When your spouse hurt you for the first time or broke your trust, what did you feel? We bet it was sadness, pain, shock, anger, and an oversized truckload of betrayal. But when the dust settled, and cooler heads prevailed, they expressed remorse for their actions, apologized, and asked for your forgiveness. Or maybe even, it didn’t happen quite that way.

Ah, yes — forgiveness. The one thing we know that we should do but somehow remains one of the hardest things to do.

Does that mean we should do the whole “forgive and forget” thing?

By forgiving our spouse, does that really help the pain go away?

Why should we forgive when they were the ones who inflicted pain on us?

And what if their apology was less than deeply remorseful and begged your forgiveness?


Look, we’re not going to lie. Taking steps to forgive is hard, emotional, and difficult. Furthermore, there are many things forgiveness is, and there are many things that forgiveness is not. But reaching a point where we can forgive is critical — not only for having a safe and connected marriage but also in living a life free of resentment and bitterness.

“The weak can never forgive. Forgiveness is the attribute of the strong.” — Mahatma Gandhi

What is forgiveness?

Per Webster’s Dictionary, forgiveness means:

  • Give up resentment
  • Stop being angry with
  • Pardon
  • Give up all claim to punish
  • Overlook
  • Cancel a debt

And generally, there are two stages of forgiveness.

Decisional Forgiveness —

Where a person simply chooses to forgive. Forgiveness involves declaring that we are not going to seek revenge or avoid the other person but will do our best to get along in the future.


Emotional Forgiveness —

This means we move positive emotions toward the offender, such as empathy, sympathy, compassion, love, etc. It involves a change of heart in which we replace negative emotions of resentment, bitterness, hostility, anger, hatred, and fear with more positive emotions toward the person.


But let’s not blur the lines here. Forgiveness is not condoning the wrong or hurtful act. This does not mean we approve, excuse, or justify what happened. It is also not denying it happened or pretending it never happened, nor just forgetting about it. It also does not mean the pain has gone away. We don’t have to pretend we are not hurt or that we are not taking the offense seriously. With that said, if we can find a way to forgive in a healthy way, we can:

Benefits of Forgiveness

  • Give our pain, rejection, and hurt a chance to heal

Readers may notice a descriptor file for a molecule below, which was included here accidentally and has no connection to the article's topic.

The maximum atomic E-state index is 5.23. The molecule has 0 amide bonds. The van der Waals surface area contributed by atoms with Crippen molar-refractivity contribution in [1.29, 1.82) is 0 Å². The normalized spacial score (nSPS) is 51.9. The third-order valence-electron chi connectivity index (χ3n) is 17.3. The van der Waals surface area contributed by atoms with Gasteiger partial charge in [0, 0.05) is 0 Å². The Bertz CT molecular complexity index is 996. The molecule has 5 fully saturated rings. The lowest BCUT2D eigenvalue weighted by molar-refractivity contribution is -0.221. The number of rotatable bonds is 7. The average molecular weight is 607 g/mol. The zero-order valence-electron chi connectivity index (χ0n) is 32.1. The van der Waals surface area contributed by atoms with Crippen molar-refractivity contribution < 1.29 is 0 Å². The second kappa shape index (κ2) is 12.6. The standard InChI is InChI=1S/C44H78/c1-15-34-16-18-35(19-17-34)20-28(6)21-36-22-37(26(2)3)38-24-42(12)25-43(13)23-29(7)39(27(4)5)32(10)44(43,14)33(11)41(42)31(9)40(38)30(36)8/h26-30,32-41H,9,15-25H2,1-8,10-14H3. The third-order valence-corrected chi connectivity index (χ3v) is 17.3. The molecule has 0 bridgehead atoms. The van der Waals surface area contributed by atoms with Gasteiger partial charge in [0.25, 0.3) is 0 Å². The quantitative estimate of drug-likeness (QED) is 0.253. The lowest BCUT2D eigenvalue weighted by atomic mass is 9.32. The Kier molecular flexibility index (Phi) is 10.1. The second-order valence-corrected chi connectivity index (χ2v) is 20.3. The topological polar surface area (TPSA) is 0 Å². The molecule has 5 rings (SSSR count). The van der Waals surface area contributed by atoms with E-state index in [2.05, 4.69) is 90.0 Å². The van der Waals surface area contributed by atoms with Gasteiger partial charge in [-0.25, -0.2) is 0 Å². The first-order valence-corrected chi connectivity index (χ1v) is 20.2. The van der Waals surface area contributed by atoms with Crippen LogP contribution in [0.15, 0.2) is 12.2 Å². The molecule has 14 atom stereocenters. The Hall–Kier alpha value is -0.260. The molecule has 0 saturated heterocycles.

• Choose to do it for ourselves, not necessarily for the other person
  • Be freed up to live a fulfilled, unrestricted life
  • Avoid destructive emotions such as anger, resentment, bitterness, hatred, fear, and hostility.
  • Take control of our thoughts, feelings, and behaviors.


“If we really want to love, we must learn how to forgive.” – Mother Theresa


How do we go about forgiving?

Practical steps to Forgiveness

  • Try writing down the person’s name that has hurt you. Then describe the experience, the pain, and the emotions you have gone through or are currently experiencing.
  • Sometimes revealing the extent of the hurt and emotional feelings to the person who has offended you and verbalizing aloud that you forgive them can have a healing effect.
  • Remove barriers in your thoughts and emotions.
  • Deal with your emotions.
  • Try to trust again.
  • Don’t let shame, guilt, or fear get in the way.
  • Don’t deny or minimize pain. Accept it and commit to dealing with it.
  • Remember, the goal (usually) is for the restoration of the relationship.
  • Try to empathize with the other person.
  • Reflect on your own capability to inflict hurt. We all make mistakes and hurt others.
  • Recall times when you have been forgiven.
  • Take responsibility for your contributions to the problems in the relationship.


All we are saying is that conflict is inevitable in a marriage — no matter how good you think you have it right now. Taking a step back when you go through bad times and offering forgiveness to your spouse is an important piece to moving forward in a healthy way. If you do, you’ll be blessed with the marriage you’ve always wanted.


Our heart is devoted to caring about people and marriages!

Our heart is devoted to caring about people. We want to ensure you have the tools to communicate better in your marriage. The best way we know how to do that is by spreading the word to more people and let them know that we are here.


Did we leave anything out? How have you added forgiveness into your marriage? How did you feel once you did forgive? Please send us a quick email and help us keep this conversation going. mike@MikeandSusanDawson.com.